Cottage plants combine with circular paving to create a relaxed look
Story: Susan Walker
Photos: Patrick Redmond
Given the off-standard size of the front garden, amplification of the space was required here. It also needed to be functional to link the pedestrian entry to the front patio and the side access points to the rear.
The style needed to be in keeping with the period charm of the property and, to this aim, the owners offered old red bricks that mingle well with designer black granite cobblestones. Although a modern product, when used as edging alongside classic herringbone brick paving, the overall feel is of a time-worn entrance.
The brick pathway was designed in a circular fashion, giving off access points in all directions. The centerpiece is a weeping cherry with a rounded canopy that affords the owners a showy display of traditional double pink blooms in spring.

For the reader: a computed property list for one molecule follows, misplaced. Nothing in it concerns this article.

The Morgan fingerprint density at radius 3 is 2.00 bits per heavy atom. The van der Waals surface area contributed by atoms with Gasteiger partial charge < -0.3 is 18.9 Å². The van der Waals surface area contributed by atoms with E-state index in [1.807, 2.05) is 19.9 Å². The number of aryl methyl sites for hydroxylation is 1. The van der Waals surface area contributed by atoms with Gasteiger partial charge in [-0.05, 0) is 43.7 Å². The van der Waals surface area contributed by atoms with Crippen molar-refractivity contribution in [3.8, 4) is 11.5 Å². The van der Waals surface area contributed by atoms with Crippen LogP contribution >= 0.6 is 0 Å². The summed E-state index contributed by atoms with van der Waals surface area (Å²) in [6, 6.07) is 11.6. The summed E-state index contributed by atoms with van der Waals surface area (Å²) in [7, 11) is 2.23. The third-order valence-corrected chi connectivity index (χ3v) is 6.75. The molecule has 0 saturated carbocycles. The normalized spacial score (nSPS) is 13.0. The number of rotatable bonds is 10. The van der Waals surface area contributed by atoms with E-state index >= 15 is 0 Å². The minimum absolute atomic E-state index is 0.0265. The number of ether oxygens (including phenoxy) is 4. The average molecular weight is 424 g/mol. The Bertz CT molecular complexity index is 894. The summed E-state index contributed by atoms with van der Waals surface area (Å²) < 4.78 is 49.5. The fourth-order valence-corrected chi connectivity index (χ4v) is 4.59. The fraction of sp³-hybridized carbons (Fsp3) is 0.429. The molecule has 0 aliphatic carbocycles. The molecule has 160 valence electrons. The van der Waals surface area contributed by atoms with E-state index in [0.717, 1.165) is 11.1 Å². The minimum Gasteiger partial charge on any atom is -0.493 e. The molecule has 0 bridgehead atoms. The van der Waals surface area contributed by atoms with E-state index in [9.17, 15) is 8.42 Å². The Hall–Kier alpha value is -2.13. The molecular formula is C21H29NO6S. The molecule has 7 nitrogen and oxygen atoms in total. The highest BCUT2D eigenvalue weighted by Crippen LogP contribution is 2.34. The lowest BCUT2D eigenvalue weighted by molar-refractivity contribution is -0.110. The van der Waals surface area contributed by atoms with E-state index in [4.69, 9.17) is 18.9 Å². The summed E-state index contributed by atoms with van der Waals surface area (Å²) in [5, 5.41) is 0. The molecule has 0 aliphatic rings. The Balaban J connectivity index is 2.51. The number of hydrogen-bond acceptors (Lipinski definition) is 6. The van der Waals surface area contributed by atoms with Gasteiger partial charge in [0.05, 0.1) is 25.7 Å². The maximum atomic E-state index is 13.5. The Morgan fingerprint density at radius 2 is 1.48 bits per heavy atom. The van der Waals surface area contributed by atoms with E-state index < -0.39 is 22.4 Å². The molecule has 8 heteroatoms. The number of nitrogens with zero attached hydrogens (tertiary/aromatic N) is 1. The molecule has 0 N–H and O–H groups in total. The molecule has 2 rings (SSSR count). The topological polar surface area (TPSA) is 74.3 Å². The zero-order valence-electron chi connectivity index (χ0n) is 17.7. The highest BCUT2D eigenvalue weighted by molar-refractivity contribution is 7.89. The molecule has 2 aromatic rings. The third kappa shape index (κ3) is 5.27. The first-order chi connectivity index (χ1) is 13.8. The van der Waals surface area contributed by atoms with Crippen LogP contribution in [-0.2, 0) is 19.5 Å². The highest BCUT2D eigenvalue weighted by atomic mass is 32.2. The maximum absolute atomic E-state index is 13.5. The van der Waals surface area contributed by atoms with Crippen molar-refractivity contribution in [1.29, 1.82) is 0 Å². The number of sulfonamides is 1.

Only drought-tolerant cottage-type plants were used, among them dwarf English lavender (Lavandula angustifolia ‘Munstead’) and baby agapanthus (Agapanthus ‘Snowstorm’) as edging, Limonium perezii as underplanting to the weeping cherry, bearded iris (Iris germanica) for romance and standard roses for grandeur. An informal camellia espalier with an underplanted azalea hedge was selected for the border to add a touch of formality.
All these plants are sustained via a special grey water system, installed alongside the usual drip tube, to supplement the irrigation over the hot summer.
About the author: Susan Walker is a Melbourne-based garden designer and principal of The Garden Design Gallery.